1899 (26th June)
A daughter, Maria, was born to Nicholas II and Alexandra.
1899 (9th August)
Nikolai’s brother, George, died of tuberculosis.
1901 (during)
Nicholas and Friedrich Martens were jointly nominated for the Nobel Peace Prize for the Hague Conference initiative.
1901
A worldwide depression led to increased social and industrial unrest.
1901 (18th June)
A daughter, Anastasia, was born to Nicholas II and Alexandra.
1801 (9th August)
Nikolai’s sister, Olga, married Duke Peter Alexandrovich of Oldenburg.
1901 (Autumn)
The harvest was poor again and angry people turned to violence.
1902 (during)
Nicholas appointed Plehve as Minister of the Interior. Plehve wanted to suppress reform. This set him at odds with the Minister of Finance, Sergei Witte who advocated reform to improve economic growth.
1903 (during)
The Minister of the Interior, Plehve, blamed the Jews for stirring up revolutionary feelings in Russia and secretly organised Jewish Pogroms.
1903 (during)
The ‘holy man’, Grigori Rasputin arrived in St Petersburg.
1903 (August)
Nicholas removed the pro-reform Finance Minister, Sergei Witte, from office after the Minister of the Interior, Plehve, told the Tsar that he was part of a Jewish conspiracy.
1904 (8th February)
Russo-Japanese War
This broke out when Japanese forces attacked and lay siege to Port Arthur on the Liadong Peninsular which had been leased to Russia by the Chinese. The Japanese had designs on the regions of Manchuria and Korea as areas to expand their own territory.
1904 (during)
Prices of essential goods had risen so much that workers were effectively 20% worse off than they had been the previous year.
1904 (28th July)
Sviatopolk-Mirsky became Minister of the Interior after Plehve was assassinated by the head of the Terrorist Branch of the Socialist Revolutionary Party, Evno Azef. Sviatopolk-Mirsky was a liberal and wanted to see a democratic system of government in Russia.
1904 (12th August)
A son, Alexei, was born to Nicholas II and Alexandra. It was soon discovered that he had haemophilia, a disease that affects the ability of blood to clot, for which there was no cure. The disease was kept a secret from the outside world.
1904 (October)
Nicholas ordered the Baltic Fleet to sail to the East. Due to the British alliance with Japan the Russian fleet was not given permission to use the Suez Canal and so had to the longer route around South Africa.
1904 (December)
Port Arthur fell to the Japanese.
1904 (December)
Workers at the Putilov Iron Works came out on strike after four members of Father Georgi Gapon’s Assembly of Russian Workers were dismissed.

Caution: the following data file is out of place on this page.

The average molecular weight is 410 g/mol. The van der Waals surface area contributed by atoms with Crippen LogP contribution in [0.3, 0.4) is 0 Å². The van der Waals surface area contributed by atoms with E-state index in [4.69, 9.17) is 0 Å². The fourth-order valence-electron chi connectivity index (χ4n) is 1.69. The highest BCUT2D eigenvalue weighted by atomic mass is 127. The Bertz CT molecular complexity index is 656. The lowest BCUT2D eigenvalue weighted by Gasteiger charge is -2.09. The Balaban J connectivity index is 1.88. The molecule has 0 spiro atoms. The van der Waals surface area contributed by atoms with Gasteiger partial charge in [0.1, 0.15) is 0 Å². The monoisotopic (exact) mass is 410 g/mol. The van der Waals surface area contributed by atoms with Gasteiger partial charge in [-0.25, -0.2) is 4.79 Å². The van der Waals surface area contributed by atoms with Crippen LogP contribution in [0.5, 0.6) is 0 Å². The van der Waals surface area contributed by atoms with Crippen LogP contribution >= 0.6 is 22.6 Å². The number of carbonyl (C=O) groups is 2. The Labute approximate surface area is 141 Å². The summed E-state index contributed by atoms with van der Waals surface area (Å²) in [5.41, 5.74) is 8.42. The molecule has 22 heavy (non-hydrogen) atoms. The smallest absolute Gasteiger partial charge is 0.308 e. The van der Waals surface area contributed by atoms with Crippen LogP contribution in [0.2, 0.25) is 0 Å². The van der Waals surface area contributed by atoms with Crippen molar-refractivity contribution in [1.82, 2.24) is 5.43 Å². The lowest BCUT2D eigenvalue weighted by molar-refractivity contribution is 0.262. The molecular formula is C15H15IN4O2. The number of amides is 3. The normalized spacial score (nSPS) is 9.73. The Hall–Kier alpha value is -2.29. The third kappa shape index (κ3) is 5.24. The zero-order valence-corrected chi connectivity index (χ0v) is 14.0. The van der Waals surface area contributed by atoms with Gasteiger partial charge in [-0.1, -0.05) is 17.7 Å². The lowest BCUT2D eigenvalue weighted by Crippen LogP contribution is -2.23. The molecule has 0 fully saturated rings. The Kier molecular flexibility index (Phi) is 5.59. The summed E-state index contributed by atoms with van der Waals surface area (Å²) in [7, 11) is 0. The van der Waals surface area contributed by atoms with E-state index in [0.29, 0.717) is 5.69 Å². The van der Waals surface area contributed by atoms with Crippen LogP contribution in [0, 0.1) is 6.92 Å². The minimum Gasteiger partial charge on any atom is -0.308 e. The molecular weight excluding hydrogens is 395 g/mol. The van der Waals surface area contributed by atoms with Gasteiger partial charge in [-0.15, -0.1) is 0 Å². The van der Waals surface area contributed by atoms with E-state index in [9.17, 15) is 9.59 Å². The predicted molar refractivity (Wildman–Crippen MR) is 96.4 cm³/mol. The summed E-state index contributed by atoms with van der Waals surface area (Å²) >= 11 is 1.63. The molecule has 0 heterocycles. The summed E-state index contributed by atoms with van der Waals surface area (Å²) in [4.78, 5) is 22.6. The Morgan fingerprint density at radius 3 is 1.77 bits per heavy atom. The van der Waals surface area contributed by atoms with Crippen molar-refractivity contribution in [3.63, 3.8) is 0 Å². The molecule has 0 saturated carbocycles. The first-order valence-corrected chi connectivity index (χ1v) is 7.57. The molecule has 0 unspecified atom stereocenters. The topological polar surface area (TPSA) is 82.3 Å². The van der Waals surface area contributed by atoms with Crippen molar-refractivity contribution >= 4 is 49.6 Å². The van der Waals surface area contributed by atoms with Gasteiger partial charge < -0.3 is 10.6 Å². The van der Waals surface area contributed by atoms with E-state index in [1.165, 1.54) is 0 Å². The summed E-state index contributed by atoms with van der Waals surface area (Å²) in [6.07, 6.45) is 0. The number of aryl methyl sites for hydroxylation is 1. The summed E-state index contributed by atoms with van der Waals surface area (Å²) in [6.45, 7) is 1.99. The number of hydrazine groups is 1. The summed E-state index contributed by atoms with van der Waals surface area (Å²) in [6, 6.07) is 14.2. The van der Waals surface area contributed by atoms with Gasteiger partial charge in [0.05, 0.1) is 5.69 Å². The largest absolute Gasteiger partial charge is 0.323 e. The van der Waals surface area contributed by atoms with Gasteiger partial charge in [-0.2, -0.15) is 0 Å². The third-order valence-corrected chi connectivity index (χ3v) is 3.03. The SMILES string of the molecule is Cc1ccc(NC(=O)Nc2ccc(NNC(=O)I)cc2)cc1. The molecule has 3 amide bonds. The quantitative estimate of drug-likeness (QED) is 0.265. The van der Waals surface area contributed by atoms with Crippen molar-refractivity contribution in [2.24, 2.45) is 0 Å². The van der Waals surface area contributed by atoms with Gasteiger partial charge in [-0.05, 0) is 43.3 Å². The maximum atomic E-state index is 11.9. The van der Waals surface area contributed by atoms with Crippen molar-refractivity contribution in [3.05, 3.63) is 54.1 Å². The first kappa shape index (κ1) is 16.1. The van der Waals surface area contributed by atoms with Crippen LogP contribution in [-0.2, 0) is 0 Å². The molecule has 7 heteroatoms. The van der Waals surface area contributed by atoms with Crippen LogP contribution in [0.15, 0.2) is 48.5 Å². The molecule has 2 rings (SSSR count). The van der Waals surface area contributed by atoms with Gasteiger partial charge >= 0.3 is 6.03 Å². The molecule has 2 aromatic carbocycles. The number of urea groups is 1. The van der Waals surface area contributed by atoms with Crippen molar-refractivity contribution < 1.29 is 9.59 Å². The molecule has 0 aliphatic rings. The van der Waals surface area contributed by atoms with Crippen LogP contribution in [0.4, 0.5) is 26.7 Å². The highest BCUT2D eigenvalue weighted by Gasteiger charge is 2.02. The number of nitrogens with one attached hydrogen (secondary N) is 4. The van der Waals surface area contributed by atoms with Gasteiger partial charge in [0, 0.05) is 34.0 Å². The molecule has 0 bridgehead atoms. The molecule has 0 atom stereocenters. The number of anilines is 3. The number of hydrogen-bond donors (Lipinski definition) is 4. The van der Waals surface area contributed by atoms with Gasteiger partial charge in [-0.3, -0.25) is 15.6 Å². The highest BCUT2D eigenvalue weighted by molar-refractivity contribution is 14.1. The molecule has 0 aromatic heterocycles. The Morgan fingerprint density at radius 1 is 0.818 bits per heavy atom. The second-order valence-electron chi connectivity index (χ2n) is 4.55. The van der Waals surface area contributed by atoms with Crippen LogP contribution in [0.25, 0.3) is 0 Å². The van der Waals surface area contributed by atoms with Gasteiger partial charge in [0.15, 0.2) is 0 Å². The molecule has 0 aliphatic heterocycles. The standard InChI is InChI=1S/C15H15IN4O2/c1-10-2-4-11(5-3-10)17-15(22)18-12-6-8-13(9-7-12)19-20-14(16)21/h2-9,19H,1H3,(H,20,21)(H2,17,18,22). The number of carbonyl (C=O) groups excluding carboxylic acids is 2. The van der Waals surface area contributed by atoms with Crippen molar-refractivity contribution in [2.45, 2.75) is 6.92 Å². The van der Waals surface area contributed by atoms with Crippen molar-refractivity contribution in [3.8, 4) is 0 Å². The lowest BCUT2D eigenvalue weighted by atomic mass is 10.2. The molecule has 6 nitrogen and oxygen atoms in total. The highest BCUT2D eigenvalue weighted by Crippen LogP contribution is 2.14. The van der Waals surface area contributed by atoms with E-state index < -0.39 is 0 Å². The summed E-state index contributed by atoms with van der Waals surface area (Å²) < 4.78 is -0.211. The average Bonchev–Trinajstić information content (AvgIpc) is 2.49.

1905 (16th January)
13,000 workers at Putilov were on strike.
1905 (19th January)
Father Gapon made the decision to organise a march to the Winter Palace to present a petition, signed by 150,000 people asking for fairer treatment, to the Tsar. He sent a copy of the petition and notice of the march to the Minister of the Interior.
1905 (21st January)
110,000 workers in St Petersburg were on strike.
1905 (21st January)
Nicholas left St Petersburg and went to Tsarskoye Selo. Troops were deployed around the Winter Palace. It was hoped that with the Tsar absent the workers would abandon the proposed march.
1905 (22nd January)
Bloody Sunday
Father Georgy Gapon led his peaceful march of workers and their families carrying religious images and singing patriotic songs, to the Winter Palace. However, when they reached their destination they were met by a line of armed Cossacks who opened fire on the demonstrators. More than 200 demonstrators were killed and more than 500 injured. Father Gapon escaped and left Russia. The event, known as Bloody Sunday sparked a series of revolts known as the 1905 Revolution
1905 (23rd January)
Although Nicholas had not been in St Petersburg and had not given the order to fire on the people, he was blamed for the tragedy and people lost faith in him. Workers all over Russia came out on strike. The Minister of the Interior, Sviatopolk-Mirsky resigned.
1905 (17th February)
Grand Duke Sergei Alexandrovich, Nicholas II’s uncle, was assassinated by Ivan Kalyayev a member of the Combat wing of the Socialist Revolutionary Party
1905 (March)
Battle of Mukden
More than 90,000 Russian soldiers lost their lives in this battle against the Japanese.
1905 (May)
Battle of Tsushima
The Russian Baltic fleet that had finally reached the east were defeated by Japanese.
1905 (27th June)
Potemkin Mutiny